The life of Nyameka Tshangana is an example of how the Jobs Fund is empowering women to take up careers that were previously male dominated.
The National Treasury invested R9 billion to establish the Jobs Fund in 2011 to support innovative approaches and initiatives to job creation.
According to the National Treasury, once-off grants are awarded through the Jobs Fund to projects that demonstrate sustainable job creation potential.
“The Jobs Fund is not a mass employment programme, and it is not intended to tackle long-term, structural causes of low growth and unemployment. However, it complements these efforts with a targeted programme of support for effective labour market interventions that result in sustainable employment creation,” says the National Treasury.
Born in Umtata in the Eastern Cape, Tshangana chose an unusual career path when she obtained a National Diploma in Electrical Engineering in 2013 from the Buffalo City TVET College.
In 2004, she started her career as an Electrical Apprentice at Mercedes-Benz South Africa where she has thrived and inspired other women.
Just three years after starting at Mercedes-Benz South Africa, Tshangana was appointed as a Robot Cell Technician in the body-shop production unit before moving to the maintenance unit, where she was the only woman in the team at the time.
Her role in the maintenance unit included training cell technicians to operate glueing
equipment. Tshangana soon became the first female Specialist Electrical Technical Instructor at the state-of-the-art training academy of the automotive company.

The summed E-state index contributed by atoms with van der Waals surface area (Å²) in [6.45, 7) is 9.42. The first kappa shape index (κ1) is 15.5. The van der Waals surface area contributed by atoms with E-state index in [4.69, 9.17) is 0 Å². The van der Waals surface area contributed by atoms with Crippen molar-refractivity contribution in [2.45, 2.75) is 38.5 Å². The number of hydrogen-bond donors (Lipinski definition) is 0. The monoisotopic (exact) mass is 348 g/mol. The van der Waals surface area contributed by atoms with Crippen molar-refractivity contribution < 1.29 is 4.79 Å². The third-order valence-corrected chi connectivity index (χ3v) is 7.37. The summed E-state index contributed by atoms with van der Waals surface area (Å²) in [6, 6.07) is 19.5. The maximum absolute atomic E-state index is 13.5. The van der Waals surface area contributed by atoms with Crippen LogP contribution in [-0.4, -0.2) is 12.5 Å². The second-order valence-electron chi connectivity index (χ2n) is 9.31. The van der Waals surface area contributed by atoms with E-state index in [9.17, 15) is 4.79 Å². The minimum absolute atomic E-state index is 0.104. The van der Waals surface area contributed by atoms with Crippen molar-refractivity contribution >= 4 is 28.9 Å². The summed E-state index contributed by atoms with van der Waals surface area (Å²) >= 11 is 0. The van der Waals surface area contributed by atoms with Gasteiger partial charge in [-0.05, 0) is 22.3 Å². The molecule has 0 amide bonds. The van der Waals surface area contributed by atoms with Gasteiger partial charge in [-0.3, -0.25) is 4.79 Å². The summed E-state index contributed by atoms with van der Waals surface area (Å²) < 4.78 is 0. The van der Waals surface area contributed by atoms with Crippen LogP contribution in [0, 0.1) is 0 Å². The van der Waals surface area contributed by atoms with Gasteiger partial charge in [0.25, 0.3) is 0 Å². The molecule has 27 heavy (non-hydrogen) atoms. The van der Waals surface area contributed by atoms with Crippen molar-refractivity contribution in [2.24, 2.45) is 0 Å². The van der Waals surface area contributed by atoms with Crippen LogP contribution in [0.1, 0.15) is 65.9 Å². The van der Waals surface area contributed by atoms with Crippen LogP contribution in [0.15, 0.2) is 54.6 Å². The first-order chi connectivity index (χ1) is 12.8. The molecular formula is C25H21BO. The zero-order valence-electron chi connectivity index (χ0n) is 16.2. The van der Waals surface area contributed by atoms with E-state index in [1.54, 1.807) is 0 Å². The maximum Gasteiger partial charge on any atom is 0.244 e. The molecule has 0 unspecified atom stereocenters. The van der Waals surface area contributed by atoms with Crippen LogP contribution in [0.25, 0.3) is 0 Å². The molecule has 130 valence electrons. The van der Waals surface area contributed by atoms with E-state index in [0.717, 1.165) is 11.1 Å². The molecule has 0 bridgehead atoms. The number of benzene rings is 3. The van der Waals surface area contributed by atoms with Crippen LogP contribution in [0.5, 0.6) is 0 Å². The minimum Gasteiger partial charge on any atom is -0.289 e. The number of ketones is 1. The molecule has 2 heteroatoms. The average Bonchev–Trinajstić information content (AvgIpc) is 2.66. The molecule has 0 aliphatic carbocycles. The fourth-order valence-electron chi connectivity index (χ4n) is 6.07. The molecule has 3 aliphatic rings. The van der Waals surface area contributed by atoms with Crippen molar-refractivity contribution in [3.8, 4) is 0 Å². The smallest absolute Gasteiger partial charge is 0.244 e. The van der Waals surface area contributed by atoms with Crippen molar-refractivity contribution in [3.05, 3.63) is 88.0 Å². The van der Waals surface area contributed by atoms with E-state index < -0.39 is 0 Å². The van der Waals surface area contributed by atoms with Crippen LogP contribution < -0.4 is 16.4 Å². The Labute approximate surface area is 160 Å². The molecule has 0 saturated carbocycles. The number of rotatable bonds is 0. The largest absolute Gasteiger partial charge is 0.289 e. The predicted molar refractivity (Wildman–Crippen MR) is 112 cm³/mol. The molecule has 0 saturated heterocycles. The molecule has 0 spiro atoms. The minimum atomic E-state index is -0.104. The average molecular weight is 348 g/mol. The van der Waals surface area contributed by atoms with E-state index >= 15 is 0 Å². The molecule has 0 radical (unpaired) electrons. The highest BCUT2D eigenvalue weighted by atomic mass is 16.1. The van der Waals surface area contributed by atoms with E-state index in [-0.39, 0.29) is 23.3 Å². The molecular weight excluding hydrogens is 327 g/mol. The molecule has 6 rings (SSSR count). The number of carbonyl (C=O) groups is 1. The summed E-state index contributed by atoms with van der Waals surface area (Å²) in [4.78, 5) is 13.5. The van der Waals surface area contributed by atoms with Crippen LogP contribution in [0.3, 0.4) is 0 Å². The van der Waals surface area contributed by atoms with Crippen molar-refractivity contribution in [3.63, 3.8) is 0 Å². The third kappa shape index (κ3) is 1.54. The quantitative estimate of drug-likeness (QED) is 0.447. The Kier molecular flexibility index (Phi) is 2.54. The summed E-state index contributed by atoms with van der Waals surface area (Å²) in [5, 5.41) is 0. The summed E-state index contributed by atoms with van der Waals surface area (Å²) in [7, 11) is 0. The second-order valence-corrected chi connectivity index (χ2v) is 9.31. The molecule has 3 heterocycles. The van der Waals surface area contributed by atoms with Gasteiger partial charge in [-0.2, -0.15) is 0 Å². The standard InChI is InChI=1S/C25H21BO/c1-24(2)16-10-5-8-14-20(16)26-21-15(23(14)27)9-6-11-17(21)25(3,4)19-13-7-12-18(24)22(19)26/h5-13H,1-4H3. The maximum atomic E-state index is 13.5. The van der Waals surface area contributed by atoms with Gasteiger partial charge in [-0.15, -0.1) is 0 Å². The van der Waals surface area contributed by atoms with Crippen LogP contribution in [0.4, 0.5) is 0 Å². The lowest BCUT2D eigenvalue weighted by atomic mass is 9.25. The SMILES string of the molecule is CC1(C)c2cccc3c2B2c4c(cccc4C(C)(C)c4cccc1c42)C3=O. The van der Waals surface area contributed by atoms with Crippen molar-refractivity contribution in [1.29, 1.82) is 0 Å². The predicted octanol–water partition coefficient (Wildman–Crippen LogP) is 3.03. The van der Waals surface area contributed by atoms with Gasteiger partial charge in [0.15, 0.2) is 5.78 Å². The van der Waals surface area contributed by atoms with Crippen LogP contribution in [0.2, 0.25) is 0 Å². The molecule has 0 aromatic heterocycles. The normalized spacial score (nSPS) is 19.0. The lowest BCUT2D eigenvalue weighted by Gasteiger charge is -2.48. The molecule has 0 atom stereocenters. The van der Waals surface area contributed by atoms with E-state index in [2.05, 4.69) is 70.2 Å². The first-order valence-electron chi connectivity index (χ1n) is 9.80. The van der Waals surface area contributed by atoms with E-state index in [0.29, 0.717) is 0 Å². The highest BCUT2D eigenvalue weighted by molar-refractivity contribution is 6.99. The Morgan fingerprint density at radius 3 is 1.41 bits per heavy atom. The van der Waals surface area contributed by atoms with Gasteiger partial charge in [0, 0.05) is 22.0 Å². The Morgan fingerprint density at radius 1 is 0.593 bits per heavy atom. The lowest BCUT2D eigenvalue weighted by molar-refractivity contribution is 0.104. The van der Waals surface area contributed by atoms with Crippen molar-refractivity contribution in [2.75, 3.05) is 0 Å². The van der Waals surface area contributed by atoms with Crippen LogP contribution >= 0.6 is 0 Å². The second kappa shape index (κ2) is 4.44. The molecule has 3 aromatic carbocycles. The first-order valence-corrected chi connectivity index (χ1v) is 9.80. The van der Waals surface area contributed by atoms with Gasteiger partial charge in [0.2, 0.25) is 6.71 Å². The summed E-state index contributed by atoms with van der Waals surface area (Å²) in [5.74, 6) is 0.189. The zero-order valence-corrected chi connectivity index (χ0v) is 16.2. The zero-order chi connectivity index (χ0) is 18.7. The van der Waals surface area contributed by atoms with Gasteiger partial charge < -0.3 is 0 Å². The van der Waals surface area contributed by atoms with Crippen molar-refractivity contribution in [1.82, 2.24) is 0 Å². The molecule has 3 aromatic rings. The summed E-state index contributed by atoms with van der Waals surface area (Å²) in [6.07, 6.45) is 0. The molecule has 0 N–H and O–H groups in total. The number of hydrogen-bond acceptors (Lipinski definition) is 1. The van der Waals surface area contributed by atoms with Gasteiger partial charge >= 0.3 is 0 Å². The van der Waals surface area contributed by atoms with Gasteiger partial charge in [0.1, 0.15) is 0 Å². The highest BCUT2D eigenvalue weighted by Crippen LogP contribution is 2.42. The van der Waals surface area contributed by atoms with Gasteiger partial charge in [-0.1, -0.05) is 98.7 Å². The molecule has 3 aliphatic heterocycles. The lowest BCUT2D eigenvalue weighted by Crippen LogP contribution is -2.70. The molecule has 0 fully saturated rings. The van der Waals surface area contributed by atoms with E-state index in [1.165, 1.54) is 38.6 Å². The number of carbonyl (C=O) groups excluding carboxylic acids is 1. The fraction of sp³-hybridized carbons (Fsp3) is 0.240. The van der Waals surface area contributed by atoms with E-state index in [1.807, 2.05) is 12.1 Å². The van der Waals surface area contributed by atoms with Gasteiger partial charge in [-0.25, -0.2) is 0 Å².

As part of the partnership between the Jobs Fund and Mercedes-Benz South Africa, the company’s training academy is equipped with state-of-the-art technology required to produce the skilled labour needed by the artisan industries.
At the academy, technical experts mentor the learners who are trained as millwrights, fitters and electricians so that they can secure positions either within Mercedes-Benz or partner businesses.
Since 2014, the training academy has trained approximately 400 women as millwrights, motor mechanics and auto electricians.
Tshangana, who also works as Team Leader for Electrical and Advanced Technical Training at the academy, is responsible for training the apprentices who have Electrical Engineering qualification from TVET colleges and those with Technical Matric to apply practical knowledge of the theory that they learnt in school.
“It is good to see them obtain their qualifications, knowing that I have contributed to their future success,” she says.
Tshangana has taken it upon herself to introduce workshop sessions for all women apprentices at the academy to coach them on how to navigate the male-dominated technical world.
With more than 10 years of working in the industry, Tshangana’s advice to women wishing to make it in the industry is: “Before you quit, always remember why you started. It is important to have a vision in life and if you put your mind to something, anything is possible.”
The Fund is currently not accepting funding applications, but organisations can request to be added to the mailing list for future funding round announcements via email@example.com. - Jobsfund.org.za
For more information, visit www.jobsfund.org.za or call 012 406 9166.